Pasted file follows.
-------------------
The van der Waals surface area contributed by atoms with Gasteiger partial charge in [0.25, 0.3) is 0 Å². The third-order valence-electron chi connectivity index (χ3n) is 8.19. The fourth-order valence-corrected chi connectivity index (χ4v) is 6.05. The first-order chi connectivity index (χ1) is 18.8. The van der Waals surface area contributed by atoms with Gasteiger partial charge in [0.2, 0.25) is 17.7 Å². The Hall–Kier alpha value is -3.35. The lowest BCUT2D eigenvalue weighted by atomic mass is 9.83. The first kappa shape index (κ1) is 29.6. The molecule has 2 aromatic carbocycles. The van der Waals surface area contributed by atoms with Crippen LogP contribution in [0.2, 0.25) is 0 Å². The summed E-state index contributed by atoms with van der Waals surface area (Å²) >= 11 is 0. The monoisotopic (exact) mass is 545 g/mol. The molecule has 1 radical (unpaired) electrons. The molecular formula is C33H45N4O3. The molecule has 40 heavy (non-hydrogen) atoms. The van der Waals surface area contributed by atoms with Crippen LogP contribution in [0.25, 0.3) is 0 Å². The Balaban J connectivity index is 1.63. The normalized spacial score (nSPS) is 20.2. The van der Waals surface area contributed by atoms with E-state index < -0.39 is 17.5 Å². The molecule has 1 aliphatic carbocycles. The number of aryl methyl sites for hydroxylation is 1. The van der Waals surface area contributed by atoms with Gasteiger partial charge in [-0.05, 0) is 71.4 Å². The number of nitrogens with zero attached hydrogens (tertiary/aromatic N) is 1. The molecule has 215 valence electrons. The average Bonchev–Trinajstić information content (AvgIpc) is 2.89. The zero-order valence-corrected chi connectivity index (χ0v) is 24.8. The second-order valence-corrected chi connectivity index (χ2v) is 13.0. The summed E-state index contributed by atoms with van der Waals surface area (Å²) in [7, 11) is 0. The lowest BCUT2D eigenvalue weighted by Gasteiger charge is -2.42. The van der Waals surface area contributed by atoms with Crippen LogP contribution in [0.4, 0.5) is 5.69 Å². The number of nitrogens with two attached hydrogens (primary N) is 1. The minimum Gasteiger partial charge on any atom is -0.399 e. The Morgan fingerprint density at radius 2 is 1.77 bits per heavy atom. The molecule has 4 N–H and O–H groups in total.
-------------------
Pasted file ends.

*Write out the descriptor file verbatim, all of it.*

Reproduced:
The van der Waals surface area contributed by atoms with Gasteiger partial charge in [0.25, 0.3) is 0 Å². The third-order valence-electron chi connectivity index (χ3n) is 8.19. The fourth-order valence-corrected chi connectivity index (χ4v) is 6.05. The first-order chi connectivity index (χ1) is 18.8. The van der Waals surface area contributed by atoms with Gasteiger partial charge in [0.2, 0.25) is 17.7 Å². The Hall–Kier alpha value is -3.35. The lowest BCUT2D eigenvalue weighted by atomic mass is 9.83. The first kappa shape index (κ1) is 29.6. The molecule has 2 aromatic carbocycles. The van der Waals surface area contributed by atoms with Crippen LogP contribution in [0.2, 0.25) is 0 Å². The summed E-state index contributed by atoms with van der Waals surface area (Å²) >= 11 is 0. The monoisotopic (exact) mass is 545 g/mol. The molecule has 1 radical (unpaired) electrons. The molecular formula is C33H45N4O3. The molecule has 40 heavy (non-hydrogen) atoms. The van der Waals surface area contributed by atoms with Crippen LogP contribution in [0.25, 0.3) is 0 Å². The Balaban J connectivity index is 1.63. The normalized spacial score (nSPS) is 20.2. The van der Waals surface area contributed by atoms with E-state index < -0.39 is 17.5 Å². The molecule has 1 aliphatic carbocycles. The number of aryl methyl sites for hydroxylation is 1. The van der Waals surface area contributed by atoms with Gasteiger partial charge in [-0.05, 0) is 71.4 Å². The number of nitrogens with zero attached hydrogens (tertiary/aromatic N) is 1. The molecule has 215 valence electrons. The average Bonchev–Trinajstić information content (AvgIpc) is 2.89. The zero-order valence-corrected chi connectivity index (χ0v) is 24.8. The second-order valence-corrected chi connectivity index (χ2v) is 13.0. The summed E-state index contributed by atoms with van der Waals surface area (Å²) in [7, 11) is 0. The lowest BCUT2D eigenvalue weighted by Gasteiger charge is -2.42. The van der Waals surface area contributed by atoms with Crippen LogP contribution in [0.4, 0.5) is 5.69 Å². The number of nitrogens with two attached hydrogens (primary N) is 1. The minimum Gasteiger partial charge on any atom is -0.399 e. The Morgan fingerprint density at radius 2 is 1.77 bits per heavy atom. The molecule has 4 N–H and O–H groups in total.